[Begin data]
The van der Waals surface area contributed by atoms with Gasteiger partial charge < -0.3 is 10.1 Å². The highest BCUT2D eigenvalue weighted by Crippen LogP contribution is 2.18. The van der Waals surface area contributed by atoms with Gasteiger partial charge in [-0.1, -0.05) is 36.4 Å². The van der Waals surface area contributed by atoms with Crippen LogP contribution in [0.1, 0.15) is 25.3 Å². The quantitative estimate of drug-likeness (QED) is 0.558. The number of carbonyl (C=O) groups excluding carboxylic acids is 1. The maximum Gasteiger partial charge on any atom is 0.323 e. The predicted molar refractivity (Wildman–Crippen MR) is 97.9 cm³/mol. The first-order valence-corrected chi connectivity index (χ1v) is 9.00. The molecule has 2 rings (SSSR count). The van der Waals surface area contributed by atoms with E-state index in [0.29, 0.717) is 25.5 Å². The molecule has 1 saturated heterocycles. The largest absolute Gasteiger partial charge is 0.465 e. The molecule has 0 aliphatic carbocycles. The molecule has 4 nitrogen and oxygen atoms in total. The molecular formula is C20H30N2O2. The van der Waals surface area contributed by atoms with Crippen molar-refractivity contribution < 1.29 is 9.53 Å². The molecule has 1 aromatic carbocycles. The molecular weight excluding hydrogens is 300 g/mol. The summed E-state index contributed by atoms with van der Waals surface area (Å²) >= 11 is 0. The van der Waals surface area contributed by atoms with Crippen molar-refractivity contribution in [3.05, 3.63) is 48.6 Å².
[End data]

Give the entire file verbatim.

The van der Waals surface area contributed by atoms with Gasteiger partial charge < -0.3 is 10.1 Å². The highest BCUT2D eigenvalue weighted by Crippen LogP contribution is 2.18. The van der Waals surface area contributed by atoms with Gasteiger partial charge in [-0.1, -0.05) is 36.4 Å². The van der Waals surface area contributed by atoms with Crippen LogP contribution in [0.1, 0.15) is 25.3 Å². The quantitative estimate of drug-likeness (QED) is 0.558. The number of carbonyl (C=O) groups excluding carboxylic acids is 1. The maximum Gasteiger partial charge on any atom is 0.323 e. The predicted molar refractivity (Wildman–Crippen MR) is 97.9 cm³/mol. The first-order valence-corrected chi connectivity index (χ1v) is 9.00. The molecule has 2 rings (SSSR count). The van der Waals surface area contributed by atoms with E-state index in [0.29, 0.717) is 25.5 Å². The molecule has 1 saturated heterocycles. The largest absolute Gasteiger partial charge is 0.465 e. The molecule has 0 aliphatic carbocycles. The molecule has 4 nitrogen and oxygen atoms in total. The molecular formula is C20H30N2O2. The van der Waals surface area contributed by atoms with Crippen molar-refractivity contribution < 1.29 is 9.53 Å². The molecule has 1 aromatic carbocycles. The molecular weight excluding hydrogens is 300 g/mol. The summed E-state index contributed by atoms with van der Waals surface area (Å²) >= 11 is 0. The van der Waals surface area contributed by atoms with Crippen molar-refractivity contribution in [3.05, 3.63) is 48.6 Å².